Illuminated 1983 / Gonzo 2017
Acclaimed illustrator’s aural drawings add Arcadian colors to plastic decade.
Martin Springett may not be a household name even for those classic rock aficionados who can vividly recall the artwork of Ian Hunter’s self-titled solo debut which bore striking imagery without hinting at the visual artist’s own musical talents, yet the early ’80s saw the Canada-based British ex-pat come up with this album. Resolutely out of its time, “The Gardening Club” offered soft folk tinted with sci-fi proggery when the world was firmly latched onto synth-pop and couldn’t care less about a 12-string troubadour weaving romantic yarns about ancient heroes and interstellar wanderers – only to catch up with the record recently, when the veteran came up with a sequel.
Not that the original LP has lost any of its charm – full of dulcet, if intricate, instrumental passages such as “The Garden” but never shying away from electric fantasy which will drive “Andromeda” through a mellow nebulae towards the pastorale of “Rebirth” – one quirky enough to retain an art-rock aroma. Immediately creating adventurous atmosphere, the sweet strum of “Midnight Road” appears as inviting and unobtrusive as moonlight, while the drift can also get hilarious, as in the retro twang and croon covering “Mole Hole Blues” with harmonic patina and spilling its jazz into “The Traveller” whose sax-spiced dance is greased with cosmic funk along the way.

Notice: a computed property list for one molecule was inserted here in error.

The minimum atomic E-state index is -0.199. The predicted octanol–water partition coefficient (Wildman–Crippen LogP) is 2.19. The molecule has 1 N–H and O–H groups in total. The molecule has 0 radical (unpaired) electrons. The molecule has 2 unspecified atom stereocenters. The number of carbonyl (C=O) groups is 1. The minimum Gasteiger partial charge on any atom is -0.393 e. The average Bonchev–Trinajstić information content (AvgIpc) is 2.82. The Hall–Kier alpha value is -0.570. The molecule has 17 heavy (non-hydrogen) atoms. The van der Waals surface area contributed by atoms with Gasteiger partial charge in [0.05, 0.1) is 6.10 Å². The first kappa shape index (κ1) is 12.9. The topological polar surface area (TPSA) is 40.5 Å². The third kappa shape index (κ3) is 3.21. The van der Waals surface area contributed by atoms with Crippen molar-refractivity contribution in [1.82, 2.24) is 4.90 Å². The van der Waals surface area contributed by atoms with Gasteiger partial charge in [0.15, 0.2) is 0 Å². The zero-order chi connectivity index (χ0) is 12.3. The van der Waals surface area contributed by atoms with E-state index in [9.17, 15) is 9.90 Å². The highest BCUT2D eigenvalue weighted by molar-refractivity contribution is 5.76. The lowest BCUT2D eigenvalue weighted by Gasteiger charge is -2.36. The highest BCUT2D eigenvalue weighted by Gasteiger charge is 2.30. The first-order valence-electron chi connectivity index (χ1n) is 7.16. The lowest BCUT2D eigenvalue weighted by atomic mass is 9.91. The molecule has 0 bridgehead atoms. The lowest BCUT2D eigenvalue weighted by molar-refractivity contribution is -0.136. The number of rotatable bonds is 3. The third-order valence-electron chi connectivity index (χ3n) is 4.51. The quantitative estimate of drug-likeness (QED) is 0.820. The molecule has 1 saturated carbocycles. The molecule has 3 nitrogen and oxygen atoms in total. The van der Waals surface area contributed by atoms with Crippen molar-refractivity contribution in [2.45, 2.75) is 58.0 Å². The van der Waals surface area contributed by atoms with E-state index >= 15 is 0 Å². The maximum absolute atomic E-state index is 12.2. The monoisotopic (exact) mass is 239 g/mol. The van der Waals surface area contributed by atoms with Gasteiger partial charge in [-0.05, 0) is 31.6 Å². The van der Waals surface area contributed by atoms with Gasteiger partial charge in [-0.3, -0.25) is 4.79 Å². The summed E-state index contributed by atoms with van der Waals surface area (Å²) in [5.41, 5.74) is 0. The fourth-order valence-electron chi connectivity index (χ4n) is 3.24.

Closer to the city, and Martin’s approach will become playful, as “Three Days At Brighton” suggests in scintillating, effects-sprinkled terms. Still, gradually, the momentum is being dispensed with, so the West Coast-inspired reverie of “The Stone That Speaks” doesn’t impress, and the “Endersby” suite would find it difficult to engage the listener, especially when vocals lose a clear melodic direction in favor of lyrical musing, although guitar waves help the mood ascend to celestial heights. There is an exciting, cinematic promise to “The Riddle Overture” – one of a handful of demo-like bonus tracks which, all rather punchy, fall beyond the album’s context, yet hearing a subtle riff in “After The Glow” or finding funky fusion in “Upside Down Blackbird” – pieces that, had they been given a proper production polish, could make period pop chartbusters – is a pleasant surprise.
The artist released more albums further down the line, yet this one – reissued with a richly illustrated booklet – remains Springett’s finest hour… At least until the aforementioned sequel is out.